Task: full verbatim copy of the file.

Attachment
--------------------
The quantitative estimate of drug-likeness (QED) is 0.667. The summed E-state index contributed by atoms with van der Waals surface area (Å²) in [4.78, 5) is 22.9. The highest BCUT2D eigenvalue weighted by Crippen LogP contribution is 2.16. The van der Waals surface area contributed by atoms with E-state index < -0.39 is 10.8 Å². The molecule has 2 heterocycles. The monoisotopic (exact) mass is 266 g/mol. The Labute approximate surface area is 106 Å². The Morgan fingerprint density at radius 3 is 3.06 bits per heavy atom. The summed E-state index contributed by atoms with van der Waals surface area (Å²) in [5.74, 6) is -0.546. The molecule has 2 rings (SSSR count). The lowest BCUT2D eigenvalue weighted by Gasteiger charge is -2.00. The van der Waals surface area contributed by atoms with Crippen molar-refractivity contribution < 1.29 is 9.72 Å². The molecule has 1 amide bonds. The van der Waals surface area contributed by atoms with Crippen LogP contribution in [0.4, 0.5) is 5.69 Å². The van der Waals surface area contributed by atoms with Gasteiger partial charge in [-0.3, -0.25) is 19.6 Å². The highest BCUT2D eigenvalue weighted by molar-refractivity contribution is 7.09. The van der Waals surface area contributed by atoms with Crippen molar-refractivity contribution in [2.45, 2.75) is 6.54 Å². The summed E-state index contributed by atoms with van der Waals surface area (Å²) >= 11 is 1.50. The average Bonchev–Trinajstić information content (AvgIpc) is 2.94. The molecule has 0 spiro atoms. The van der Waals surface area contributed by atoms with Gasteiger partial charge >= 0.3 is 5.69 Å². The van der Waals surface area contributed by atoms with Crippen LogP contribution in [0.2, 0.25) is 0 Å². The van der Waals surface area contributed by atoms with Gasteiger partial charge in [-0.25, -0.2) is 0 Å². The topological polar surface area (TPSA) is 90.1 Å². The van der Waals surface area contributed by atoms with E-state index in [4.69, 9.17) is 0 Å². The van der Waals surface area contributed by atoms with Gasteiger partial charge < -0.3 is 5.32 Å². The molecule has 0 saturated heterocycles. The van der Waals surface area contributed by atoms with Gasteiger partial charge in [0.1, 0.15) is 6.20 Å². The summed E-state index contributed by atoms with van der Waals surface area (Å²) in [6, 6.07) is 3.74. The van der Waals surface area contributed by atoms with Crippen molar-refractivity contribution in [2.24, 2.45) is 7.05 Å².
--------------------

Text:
The quantitative estimate of drug-likeness (QED) is 0.667. The summed E-state index contributed by atoms with van der Waals surface area (Å²) in [4.78, 5) is 22.9. The highest BCUT2D eigenvalue weighted by Crippen LogP contribution is 2.16. The van der Waals surface area contributed by atoms with E-state index < -0.39 is 10.8 Å². The molecule has 2 heterocycles. The monoisotopic (exact) mass is 266 g/mol. The Labute approximate surface area is 106 Å². The Morgan fingerprint density at radius 3 is 3.06 bits per heavy atom. The summed E-state index contributed by atoms with van der Waals surface area (Å²) in [5.74, 6) is -0.546. The molecule has 2 rings (SSSR count). The lowest BCUT2D eigenvalue weighted by Gasteiger charge is -2.00. The van der Waals surface area contributed by atoms with Crippen molar-refractivity contribution < 1.29 is 9.72 Å². The molecule has 1 amide bonds. The van der Waals surface area contributed by atoms with Crippen LogP contribution in [0.4, 0.5) is 5.69 Å². The van der Waals surface area contributed by atoms with Gasteiger partial charge in [-0.3, -0.25) is 19.6 Å². The highest BCUT2D eigenvalue weighted by molar-refractivity contribution is 7.09. The van der Waals surface area contributed by atoms with Crippen molar-refractivity contribution in [2.45, 2.75) is 6.54 Å². The summed E-state index contributed by atoms with van der Waals surface area (Å²) >= 11 is 1.50. The average Bonchev–Trinajstić information content (AvgIpc) is 2.94. The molecule has 0 spiro atoms. The van der Waals surface area contributed by atoms with Gasteiger partial charge >= 0.3 is 5.69 Å². The van der Waals surface area contributed by atoms with Crippen LogP contribution in [0.2, 0.25) is 0 Å². The van der Waals surface area contributed by atoms with Gasteiger partial charge in [-0.25, -0.2) is 0 Å². The topological polar surface area (TPSA) is 90.1 Å². The van der Waals surface area contributed by atoms with E-state index in [4.69, 9.17) is 0 Å². The van der Waals surface area contributed by atoms with Gasteiger partial charge < -0.3 is 5.32 Å². The molecule has 0 saturated heterocycles. The van der Waals surface area contributed by atoms with Gasteiger partial charge in [0.1, 0.15) is 6.20 Å². The summed E-state index contributed by atoms with van der Waals surface area (Å²) in [6, 6.07) is 3.74. The van der Waals surface area contributed by atoms with Crippen molar-refractivity contribution in [2.24, 2.45) is 7.05 Å².